SMEs lack the time and money to embrace green energy – SEAI

SME sector accounts for half of all energy use by commercial sector

In the run-up to this week’s Energy Show, an SEAI survey of 321 companies found that 14-17 per cent are simply ‘not interested in energy efficiency or have not investigated energy efficiency options at all’.

In the run-up to this week’s Energy Show, an SEAI survey of 321 companies found that 14-17 per cent are simply ‘not interested in energy efficiency or have not investigated energy efficiency options at all’.

 

Small and medium sized businesses in Ireland agree they could do more to embrace green energy efficiency but most simply do not have the time or money to do so, a new survey has found.

Energy and fuel costs are also considered of less importance than other issues, including Brexit, securing credit, a lack of customers and cash flow.

Research conducted by the Sustainable Energy Authority of Ireland (SEAI) on business interaction with alternative energy investment found that, while most believe they have a role to play in the fight against climate change, only about one in five believe they have done all they can.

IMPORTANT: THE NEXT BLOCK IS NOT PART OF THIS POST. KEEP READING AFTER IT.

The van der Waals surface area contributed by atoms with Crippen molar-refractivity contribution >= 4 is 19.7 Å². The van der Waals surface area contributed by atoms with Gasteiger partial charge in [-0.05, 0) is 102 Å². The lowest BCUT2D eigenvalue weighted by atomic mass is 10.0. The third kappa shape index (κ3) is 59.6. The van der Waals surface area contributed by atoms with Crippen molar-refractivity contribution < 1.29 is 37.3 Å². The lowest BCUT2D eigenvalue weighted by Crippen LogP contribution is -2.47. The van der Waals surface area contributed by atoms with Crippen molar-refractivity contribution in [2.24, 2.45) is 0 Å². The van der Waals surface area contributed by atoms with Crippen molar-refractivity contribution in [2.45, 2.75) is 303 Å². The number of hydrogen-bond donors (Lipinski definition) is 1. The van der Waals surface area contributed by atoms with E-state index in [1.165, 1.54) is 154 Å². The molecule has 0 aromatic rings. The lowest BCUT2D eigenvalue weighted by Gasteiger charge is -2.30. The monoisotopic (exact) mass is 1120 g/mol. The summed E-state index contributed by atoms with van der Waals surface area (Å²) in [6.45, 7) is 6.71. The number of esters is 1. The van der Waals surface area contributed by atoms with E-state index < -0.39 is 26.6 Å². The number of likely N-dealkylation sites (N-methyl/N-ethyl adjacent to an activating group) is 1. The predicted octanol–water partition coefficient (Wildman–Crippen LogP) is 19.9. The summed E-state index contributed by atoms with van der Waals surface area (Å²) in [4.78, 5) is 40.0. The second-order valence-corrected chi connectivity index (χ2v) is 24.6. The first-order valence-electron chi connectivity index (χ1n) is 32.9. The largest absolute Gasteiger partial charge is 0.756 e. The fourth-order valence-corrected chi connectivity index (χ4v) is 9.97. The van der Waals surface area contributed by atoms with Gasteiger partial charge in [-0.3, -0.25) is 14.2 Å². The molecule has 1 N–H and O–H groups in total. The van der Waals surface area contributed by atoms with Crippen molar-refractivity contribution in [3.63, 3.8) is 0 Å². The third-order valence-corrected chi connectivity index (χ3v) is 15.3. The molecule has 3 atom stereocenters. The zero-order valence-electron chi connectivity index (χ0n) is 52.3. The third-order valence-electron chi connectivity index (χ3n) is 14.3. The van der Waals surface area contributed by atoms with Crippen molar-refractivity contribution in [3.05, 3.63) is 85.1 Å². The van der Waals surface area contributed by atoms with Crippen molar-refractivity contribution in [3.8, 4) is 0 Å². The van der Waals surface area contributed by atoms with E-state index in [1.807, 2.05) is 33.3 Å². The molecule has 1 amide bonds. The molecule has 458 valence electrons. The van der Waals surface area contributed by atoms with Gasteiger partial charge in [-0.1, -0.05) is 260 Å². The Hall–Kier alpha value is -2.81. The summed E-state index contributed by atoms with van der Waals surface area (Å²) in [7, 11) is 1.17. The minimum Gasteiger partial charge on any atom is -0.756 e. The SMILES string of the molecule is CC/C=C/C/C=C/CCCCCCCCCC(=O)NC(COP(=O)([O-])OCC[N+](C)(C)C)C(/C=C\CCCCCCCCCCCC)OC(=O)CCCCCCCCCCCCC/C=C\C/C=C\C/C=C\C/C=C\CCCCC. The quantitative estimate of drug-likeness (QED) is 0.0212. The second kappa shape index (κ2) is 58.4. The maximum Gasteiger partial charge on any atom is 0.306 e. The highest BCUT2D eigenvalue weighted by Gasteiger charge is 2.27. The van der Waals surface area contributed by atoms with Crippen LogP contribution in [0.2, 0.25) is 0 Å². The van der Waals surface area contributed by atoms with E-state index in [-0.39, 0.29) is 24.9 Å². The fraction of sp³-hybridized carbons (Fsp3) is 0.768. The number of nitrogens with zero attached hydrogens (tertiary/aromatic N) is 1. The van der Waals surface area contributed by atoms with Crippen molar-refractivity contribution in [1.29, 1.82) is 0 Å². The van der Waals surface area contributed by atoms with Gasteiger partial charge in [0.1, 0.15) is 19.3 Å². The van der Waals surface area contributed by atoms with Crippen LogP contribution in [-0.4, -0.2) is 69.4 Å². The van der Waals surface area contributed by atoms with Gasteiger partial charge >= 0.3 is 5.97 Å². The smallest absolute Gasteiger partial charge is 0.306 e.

This is a problem in changing consumption patterns – the SME sector accounts for half of all energy use by the commercial sector.

In the run-up to this week’s Energy Show, an SEAI survey of 321 companies found that 14-17 per cent are simply “not interested in energy efficiency or have not investigated energy efficiency options at all”.

The majority of organisations believe they have a role in tackling climate change but only 11-22 per cent (depending on the size of the company surveyed) believe they have put all possible measures in place to address it.

“For organisations that feel more can be done to improve their organisation’s energy efficiency, a majority lack time and funding to carry out upgrades,” the survey findings said.

Priorities

As regards priority issues facing SMEs, energy and fuel costs came in at just 3 per cent. That figure compares with 10 per cent for Brexit, 8 per cent for getting paid by clients, 6 per cent for securing credit, 5 per cent each for competition and a lack of customers, and 4 per cent for cash flow.

However, there is a silver lining, with almost 40 per cent saying they intend to take action. The SEAI is attempting to encourage progress, not least through this week’s event.

Fergus Sharkey, SEAI’s head of public and private sector business, said the survey confirmed that energy efficiency was simply not a priority issue for most SMEs – often because, unlike larger companies, they lacked the capability to adapt.

“They don’t have the time to commit to something outside their primary activity and, when they do, they don’t have the cash,” he said.